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NEW YORK (Real Money) -- Doug Kass of Seabreeze Partners is known for his accurate stock market calls and keen insights into the economy, which he shares with RealMoney Pro readers in his daily trading diary.

This past week, Kass talks about why he -- who invests on fundamental -- was right to pay attention to what the technical charts were telling us about leadership in the market, and his gradually shifting feelings on municipal bond funds.

A Vote for Technicals

Originally published Sept. 22 at 3:32 p.m. EDT

We often have debates about fundamental versus technical investing/trading on this site.

I am a fundamentalist by choice and experience, but I utilize common sense technical analysis in attempting to isolate inflection points and change of direction.

In that regard, there is one thing I am certain about.

That is this: In my Diary I have frequently expressed concern and have showed the light upon the technical deterioration in breadth and leadership that began in late 2014 and continued into early 2015 ... and anticipated the market schmeissing we have recently embarked upon.

Position: None

I Still Like Muni-Bond Funds (But Less So)

Originally published Sept. 22 at 8:48 a.m. EDT

The core of my bullish thesis for closed-end municipal bonds since December 2013 has been my outside-of-consensus view that:

  • Interest rates would decline (which has occurred)
  • The ratio between municipal-bond-fund yields and U.S. Treasury yields would contract and return toward an historic relationship seen in the 20-year period ending in 2006 (which has not yet occurred)

Closed-end muni-bond fund prices stem from some of the following factors:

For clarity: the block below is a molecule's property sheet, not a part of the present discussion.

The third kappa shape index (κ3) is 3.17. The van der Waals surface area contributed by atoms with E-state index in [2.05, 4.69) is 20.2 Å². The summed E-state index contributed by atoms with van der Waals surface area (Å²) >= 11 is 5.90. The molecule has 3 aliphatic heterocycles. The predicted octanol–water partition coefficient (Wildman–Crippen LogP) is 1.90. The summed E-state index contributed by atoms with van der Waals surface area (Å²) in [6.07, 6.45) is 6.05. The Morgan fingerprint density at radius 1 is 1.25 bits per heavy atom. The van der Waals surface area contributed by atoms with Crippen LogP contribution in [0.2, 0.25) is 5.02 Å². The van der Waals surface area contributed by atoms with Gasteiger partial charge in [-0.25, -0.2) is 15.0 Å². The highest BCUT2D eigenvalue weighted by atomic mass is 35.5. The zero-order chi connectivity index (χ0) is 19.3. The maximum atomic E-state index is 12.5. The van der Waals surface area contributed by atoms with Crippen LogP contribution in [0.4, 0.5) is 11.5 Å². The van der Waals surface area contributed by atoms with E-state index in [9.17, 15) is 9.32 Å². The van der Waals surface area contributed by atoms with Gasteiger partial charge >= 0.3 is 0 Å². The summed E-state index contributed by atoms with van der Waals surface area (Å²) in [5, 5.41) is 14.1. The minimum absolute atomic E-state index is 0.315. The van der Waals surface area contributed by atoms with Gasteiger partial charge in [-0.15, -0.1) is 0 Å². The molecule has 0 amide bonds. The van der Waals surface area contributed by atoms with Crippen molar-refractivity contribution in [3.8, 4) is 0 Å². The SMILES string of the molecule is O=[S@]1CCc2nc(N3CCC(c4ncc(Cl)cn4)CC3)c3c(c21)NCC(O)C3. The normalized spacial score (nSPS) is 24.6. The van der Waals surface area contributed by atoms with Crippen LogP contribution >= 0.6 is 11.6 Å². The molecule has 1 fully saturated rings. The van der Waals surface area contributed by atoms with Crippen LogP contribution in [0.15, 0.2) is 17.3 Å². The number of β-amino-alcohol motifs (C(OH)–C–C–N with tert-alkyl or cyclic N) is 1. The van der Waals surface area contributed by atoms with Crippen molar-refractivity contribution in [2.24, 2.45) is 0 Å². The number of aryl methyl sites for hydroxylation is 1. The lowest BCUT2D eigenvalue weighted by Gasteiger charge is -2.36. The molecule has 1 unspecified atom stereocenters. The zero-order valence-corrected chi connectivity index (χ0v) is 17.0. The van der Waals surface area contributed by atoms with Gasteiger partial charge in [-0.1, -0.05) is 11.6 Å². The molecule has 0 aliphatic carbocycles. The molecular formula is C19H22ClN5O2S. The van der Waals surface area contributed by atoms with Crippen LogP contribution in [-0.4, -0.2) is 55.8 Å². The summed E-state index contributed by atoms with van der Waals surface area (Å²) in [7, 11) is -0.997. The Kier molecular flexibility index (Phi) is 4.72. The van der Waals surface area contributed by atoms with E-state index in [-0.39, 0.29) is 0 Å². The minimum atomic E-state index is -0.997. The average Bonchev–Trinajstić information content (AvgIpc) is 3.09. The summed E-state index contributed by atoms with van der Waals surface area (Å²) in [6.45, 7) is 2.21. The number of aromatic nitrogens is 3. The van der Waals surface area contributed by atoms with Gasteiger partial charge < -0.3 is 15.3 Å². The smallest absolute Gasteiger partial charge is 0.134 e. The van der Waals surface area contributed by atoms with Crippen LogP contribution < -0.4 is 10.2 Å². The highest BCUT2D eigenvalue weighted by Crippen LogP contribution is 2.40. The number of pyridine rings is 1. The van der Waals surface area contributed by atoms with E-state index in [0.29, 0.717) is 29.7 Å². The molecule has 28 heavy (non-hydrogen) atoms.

• Interest rates' general levels (which have moved lower)

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  • The visible supply of municipal-bond issuances ahead (which is at normal levels)
  • Credit spreads (which are contained)
  • A change in the yield curve (which has seen some flattening)
  • The relationship between taxable and non-taxable yields (stable)
  • Municipal-bond-fund inflows vs. outflows (slightly negative)

The above factors have all been generally positive for the sector over the last two years, although the next two years are less certain.

A sharp run-up in the group in late 2014 and early 2015 (the mirror image of a December 2013 selloff where I instituted most of my buys) was likely caused by a resumption of fund inflows following a period of large outflows.

Clearly, retail psychology had a profound impact in both cases on valuations. I underestimated the salutary effect that a reversal early this year from outflows to inflows had on higher fund pricing and a narrowing relationship between prices to net asset values.

Still, I continue to believe that with non-taxable yields above 6% and a 10%+ discount to net asset value, closed-end municipal-bond funds remain attractive and provide a high-return alternative to cash, stocks or rival fixed-income options.

That said, I see modest-but-developing headwinds for the sector in 2016-17 that will likely preclude much capital appreciation above current distribution/dividend rates.

Most importantly, consensus has moved from an expectation of higher interest rates to an expectation of lower rates as global economic-growth prospects weaken. This could lead to a negative surprise for closed-end muni-bond funds if rates move higher and the Fed grows more hawkish.

Rising rates would lower the price of funds' underlying municipal bonds and lower fund NAVs. And in light of funds' typical 35% to 40% leverage, higher rates would also mean borrowing costs rise and distributions might decline modestly.

While interest rates aren't likely to experience a sharp move higher, it's my expectation that 2015 will mark the end of the 30-year bull market in U.S. bonds. That's why I've gone short on the iShares 20+ Year Treasury BondETF (TLT) - Get iShares 20+ Year Treasury Bond ETF Report and long on the ProShares Short 20+ Year Treasury ETF (TBF) - Get Proshares Short 20+ Year Treasury Report against a portion of my closed-end muni-bond fund holdings.